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Due to essential maintenance, the following systems will be unavailable from 6.00pm on Monday 2 October until 8.00am on Tuesday 3 October: our online council tax, business rates and housing benefit services, and our welfare assistance form. You will also not be able to register to pay council tax online, make a change of address for council tax or cancel single person discount. You are still able to make a payment during this time. We apologise for any inconvenience this may cause.

History of Hardwick Park

Hardwick Park is an 18th century Grade II listed site with many historical features to discover.

A grand vision 

In the 18th century, John Burdon set about transforming the Hardwick Estate into his own pleasure grounds. To help him achieve his vision he employed James Paine, a leading architect of the time. Their grand plan was to create a garden that, although heavily engineered, was meant to look completely natural. It was a huge step away from the formal gardens of the past. Burdon and Paine created ornamental buildings, ruins, lakes and woodland which looked like they had always been part of the landscape. The Serpentine river was created from a number of ponds, as a slow-flowing artificial river through the park.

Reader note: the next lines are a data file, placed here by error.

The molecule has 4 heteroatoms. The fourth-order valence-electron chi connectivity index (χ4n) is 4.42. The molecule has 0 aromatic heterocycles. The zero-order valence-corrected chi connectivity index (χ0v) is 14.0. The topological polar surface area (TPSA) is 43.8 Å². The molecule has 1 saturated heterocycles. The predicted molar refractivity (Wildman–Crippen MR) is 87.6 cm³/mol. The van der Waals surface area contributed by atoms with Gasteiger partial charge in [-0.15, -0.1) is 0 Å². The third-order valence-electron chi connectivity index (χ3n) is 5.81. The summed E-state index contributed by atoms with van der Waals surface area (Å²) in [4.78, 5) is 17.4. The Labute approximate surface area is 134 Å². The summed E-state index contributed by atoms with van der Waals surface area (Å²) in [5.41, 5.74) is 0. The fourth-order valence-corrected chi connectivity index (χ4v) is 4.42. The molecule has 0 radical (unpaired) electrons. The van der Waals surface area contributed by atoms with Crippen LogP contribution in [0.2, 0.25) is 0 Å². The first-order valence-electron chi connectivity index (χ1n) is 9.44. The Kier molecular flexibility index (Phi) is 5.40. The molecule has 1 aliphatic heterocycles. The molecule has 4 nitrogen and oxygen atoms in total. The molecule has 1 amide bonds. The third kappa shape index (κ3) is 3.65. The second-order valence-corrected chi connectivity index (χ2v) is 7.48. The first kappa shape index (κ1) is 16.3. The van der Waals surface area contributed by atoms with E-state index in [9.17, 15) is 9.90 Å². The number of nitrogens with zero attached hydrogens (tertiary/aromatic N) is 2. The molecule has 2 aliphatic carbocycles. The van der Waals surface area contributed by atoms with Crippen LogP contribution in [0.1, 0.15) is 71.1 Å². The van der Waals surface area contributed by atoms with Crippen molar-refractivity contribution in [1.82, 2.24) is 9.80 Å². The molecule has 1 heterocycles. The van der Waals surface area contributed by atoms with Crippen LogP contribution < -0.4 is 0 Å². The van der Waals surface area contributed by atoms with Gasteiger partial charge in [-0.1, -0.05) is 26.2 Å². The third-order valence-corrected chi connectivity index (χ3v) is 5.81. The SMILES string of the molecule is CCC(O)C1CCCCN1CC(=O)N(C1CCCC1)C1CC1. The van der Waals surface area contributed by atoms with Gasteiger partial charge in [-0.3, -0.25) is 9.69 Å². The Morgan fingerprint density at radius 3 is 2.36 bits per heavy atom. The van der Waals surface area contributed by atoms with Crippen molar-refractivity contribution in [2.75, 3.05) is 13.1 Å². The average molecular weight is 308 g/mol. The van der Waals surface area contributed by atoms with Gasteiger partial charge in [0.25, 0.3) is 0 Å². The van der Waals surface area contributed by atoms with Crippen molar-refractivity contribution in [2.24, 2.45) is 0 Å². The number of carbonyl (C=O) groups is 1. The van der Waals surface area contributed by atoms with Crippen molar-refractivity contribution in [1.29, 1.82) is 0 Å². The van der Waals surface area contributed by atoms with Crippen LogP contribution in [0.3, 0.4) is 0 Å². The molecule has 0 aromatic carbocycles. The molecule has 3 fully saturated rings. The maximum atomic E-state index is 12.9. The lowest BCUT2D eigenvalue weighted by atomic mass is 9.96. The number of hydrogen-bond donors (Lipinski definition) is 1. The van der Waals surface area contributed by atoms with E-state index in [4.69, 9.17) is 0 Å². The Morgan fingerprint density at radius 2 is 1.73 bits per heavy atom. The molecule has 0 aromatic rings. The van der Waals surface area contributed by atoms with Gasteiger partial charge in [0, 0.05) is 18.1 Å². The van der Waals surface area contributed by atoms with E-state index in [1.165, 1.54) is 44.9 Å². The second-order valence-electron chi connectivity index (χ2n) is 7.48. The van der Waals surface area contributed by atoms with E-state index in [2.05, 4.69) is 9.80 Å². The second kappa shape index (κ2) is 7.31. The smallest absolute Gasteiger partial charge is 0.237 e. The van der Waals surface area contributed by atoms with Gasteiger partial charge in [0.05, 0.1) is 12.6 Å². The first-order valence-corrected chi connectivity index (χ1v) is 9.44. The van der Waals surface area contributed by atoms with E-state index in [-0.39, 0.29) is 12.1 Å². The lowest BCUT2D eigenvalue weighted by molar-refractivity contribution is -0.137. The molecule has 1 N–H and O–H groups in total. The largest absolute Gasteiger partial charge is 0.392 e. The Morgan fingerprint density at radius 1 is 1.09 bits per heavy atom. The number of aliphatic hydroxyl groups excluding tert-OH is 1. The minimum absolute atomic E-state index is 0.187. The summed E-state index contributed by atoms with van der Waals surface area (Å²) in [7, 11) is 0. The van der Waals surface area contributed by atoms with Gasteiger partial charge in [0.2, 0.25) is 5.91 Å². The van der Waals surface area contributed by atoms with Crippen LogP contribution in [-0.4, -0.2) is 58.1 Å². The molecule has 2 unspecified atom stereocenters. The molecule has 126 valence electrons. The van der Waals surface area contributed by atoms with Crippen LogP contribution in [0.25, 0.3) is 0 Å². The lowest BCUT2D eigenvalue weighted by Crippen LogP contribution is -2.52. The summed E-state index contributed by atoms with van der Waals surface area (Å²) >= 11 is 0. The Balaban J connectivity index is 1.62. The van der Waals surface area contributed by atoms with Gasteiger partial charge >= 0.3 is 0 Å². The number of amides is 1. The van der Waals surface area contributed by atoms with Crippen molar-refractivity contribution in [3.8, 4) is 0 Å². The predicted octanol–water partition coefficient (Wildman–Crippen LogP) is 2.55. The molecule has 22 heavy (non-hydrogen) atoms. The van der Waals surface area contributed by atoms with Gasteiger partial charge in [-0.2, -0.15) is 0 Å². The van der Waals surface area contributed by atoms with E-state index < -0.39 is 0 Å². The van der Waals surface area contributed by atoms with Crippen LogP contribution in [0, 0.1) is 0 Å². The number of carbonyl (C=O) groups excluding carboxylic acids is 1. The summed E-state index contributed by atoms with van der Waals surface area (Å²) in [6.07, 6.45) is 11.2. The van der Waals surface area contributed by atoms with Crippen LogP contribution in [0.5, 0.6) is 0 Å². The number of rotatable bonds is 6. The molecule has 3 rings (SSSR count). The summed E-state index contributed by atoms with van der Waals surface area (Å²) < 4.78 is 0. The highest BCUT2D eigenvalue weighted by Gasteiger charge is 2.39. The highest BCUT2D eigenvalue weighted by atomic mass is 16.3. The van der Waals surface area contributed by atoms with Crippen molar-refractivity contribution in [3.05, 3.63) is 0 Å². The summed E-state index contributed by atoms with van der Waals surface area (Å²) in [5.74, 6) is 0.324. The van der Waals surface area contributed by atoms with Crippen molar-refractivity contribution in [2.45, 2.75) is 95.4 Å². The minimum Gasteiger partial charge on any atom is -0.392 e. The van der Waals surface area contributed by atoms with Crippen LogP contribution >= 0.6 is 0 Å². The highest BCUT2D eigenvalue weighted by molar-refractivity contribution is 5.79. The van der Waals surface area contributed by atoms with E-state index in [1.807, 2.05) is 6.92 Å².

The historic circuit walk

The buildings and structures in Hardwick Park were designed to be experienced from a circuit walk, set around a lake and an artificial river. Classical buildings (their styles becoming more complex and decorative as the route progressed) alternated with Gothic structures. The classical buildings were carefully finished and situated in open areas, while the Gothic structures were situated in dark and gloomy surroundings, roughly finished and designed to look old and ruined. Each structure was sited to link with the others.

Restoration project

John Burdon died in 1792, and by the late 19th century the Hardwick estate had fallen on hard times. The buildings decayed, the lake silted up and the magical views became overgrown with trees and undergrowth until 1999 when we embarked on a project to return the grounds to their former glory.

The project came about thanks to a £4.1m grant from the Heritage Lottery Fund and the reconstruction and restoration of the Lake, Serpentine River and Cascade, the classical Temple of Minerva, the Gothic Ruin, the Gothic Seat and the Bono Retiro began.

Work was completed in 2010.

Visitor Attraction Quality Marque

In partnership with

  • Visitor Attraction Quality Marque